2.18.2010

Placeholders

Is it possible to write a good and moving scene with "Character A," "Character B," "Character C," and so on, where it would be possible to "plug-in" any kind of person into those positions? Could I write good a scene for A, B, and C, and then draw from a hat whether character A was to be black, white, Latino, or other? Or is that impossible?

If it is possible, is it possible to write a whole book that way?

5 comments:

pure_sophist_monster said...

You'd have to do it first and then see how audiences would respond. It seems like an experiment such as this could tell you a lot about audience.

Casey said...

Actually, now that you say that, that famous scene from "A Time to Kill" comes to mind. I think of it as an overrated scene, but I've heard more than one teacher talk excitedly about how "powerful" it is.

"Now imagine she's white."

"American Rhetoric?"

pure_sophist_monster said...

I think the teacher might like because this teacher imagines (in the vain hope for "and the truth will set you free") that racists will change if their latent racism is exposed. Or that they believe racism is THE explanation here - as the rhetorical question implies.

I think we could likewise see the scene as overrated if we imagine latent racist audience who would say it wouldn't matter if the girl were white.

I imagine audiences who buy into a notion of latent racism would find the scene powerful, whereas those who see racism only in terms of explicitly racism (lynchings, slures, etc) would see the scene as less powerful (i.e., "what a dumb, perhaps insulting question").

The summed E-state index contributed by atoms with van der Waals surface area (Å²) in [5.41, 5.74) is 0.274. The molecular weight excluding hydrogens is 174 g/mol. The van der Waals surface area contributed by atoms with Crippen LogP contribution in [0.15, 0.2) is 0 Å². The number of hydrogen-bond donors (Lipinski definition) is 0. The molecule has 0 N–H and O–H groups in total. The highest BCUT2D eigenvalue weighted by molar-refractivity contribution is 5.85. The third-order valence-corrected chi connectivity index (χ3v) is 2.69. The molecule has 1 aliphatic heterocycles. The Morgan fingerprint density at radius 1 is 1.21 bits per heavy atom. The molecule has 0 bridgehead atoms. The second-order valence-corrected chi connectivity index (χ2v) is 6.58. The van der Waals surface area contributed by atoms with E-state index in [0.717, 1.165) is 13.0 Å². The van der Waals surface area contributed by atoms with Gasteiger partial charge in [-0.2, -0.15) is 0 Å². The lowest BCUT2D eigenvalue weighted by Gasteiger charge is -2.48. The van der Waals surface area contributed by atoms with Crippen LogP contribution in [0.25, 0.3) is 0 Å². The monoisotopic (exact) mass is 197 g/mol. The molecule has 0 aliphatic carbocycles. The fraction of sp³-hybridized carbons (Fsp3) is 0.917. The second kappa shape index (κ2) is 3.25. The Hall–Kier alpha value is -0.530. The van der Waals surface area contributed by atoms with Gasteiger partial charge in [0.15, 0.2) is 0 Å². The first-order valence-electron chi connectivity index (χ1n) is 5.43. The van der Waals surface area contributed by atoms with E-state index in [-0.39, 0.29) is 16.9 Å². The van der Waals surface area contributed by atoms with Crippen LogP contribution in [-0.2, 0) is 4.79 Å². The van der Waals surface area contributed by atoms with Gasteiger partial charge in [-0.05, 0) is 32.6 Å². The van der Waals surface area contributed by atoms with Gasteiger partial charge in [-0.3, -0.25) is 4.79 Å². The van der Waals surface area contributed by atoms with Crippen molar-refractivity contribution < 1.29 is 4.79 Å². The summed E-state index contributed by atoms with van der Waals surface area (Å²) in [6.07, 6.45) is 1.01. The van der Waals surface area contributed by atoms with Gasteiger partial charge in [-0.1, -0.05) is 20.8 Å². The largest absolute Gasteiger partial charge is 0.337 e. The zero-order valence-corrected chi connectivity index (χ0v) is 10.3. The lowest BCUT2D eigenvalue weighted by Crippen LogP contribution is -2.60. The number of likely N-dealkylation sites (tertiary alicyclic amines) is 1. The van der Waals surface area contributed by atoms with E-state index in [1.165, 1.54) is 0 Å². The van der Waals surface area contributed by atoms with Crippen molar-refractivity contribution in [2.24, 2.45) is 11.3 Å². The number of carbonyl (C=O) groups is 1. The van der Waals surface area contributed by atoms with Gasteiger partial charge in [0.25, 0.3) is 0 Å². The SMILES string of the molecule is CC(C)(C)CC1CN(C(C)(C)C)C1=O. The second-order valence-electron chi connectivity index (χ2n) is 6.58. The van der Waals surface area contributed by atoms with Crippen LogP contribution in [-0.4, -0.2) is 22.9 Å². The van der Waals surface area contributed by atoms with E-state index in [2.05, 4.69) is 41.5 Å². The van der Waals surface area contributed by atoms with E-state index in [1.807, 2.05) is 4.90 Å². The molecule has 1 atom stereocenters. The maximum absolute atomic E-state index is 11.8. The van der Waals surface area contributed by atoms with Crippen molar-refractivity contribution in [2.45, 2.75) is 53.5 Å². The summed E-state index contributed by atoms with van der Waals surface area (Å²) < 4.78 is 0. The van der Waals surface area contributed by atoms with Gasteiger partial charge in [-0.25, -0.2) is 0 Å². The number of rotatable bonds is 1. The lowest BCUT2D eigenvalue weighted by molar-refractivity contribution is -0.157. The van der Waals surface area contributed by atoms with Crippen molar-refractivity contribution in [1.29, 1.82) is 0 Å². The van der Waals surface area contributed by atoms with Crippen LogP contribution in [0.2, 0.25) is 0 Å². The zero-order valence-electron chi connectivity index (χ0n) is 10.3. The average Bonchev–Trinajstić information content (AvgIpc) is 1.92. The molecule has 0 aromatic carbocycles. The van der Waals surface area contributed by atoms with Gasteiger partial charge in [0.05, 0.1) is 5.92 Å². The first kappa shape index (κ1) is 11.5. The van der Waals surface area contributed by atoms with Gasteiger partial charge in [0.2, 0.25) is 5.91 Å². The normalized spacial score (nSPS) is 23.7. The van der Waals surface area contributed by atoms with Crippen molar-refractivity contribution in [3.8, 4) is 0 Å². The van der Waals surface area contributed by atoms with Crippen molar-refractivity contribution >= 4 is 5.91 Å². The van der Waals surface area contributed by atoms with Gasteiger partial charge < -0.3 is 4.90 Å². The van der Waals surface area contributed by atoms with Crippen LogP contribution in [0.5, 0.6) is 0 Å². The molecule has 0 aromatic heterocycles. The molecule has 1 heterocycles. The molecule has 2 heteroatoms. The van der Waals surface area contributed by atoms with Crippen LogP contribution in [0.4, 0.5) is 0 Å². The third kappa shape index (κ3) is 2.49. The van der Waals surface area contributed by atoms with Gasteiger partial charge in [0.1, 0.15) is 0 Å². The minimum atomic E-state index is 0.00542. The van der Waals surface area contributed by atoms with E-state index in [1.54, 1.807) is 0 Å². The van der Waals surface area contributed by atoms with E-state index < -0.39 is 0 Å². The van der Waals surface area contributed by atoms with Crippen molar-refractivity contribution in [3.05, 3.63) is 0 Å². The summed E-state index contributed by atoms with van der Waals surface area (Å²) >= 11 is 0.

This is not suggest this is true of you (seriously - it could be over-rated because the movie on the whole is a bad and that Matthew "Can I Take My Shirt Off Yet" McCon-no-Haw cannot act), but that this might be two possible audience reactions.

Casey said...

I think it's an overrated scene/speech because everything that he says in the speech is perfect evil -- and whether the victim is black or white doesn't matter to me.

I suppose I can imagine it mattering to some Southern jurors in the 1950s, or whenever that film was set... so I "get it," but it doesn't move me as a viewer in 1990-whatever.

Imagine a black person gets his face shot off. Now imagine that black person is a white person.

It's like, whatever. If that's latent-racism, I'm a latent racist.

fenhopper said...

i thought it was overrated because matthew mcconaughey should have been shirtless.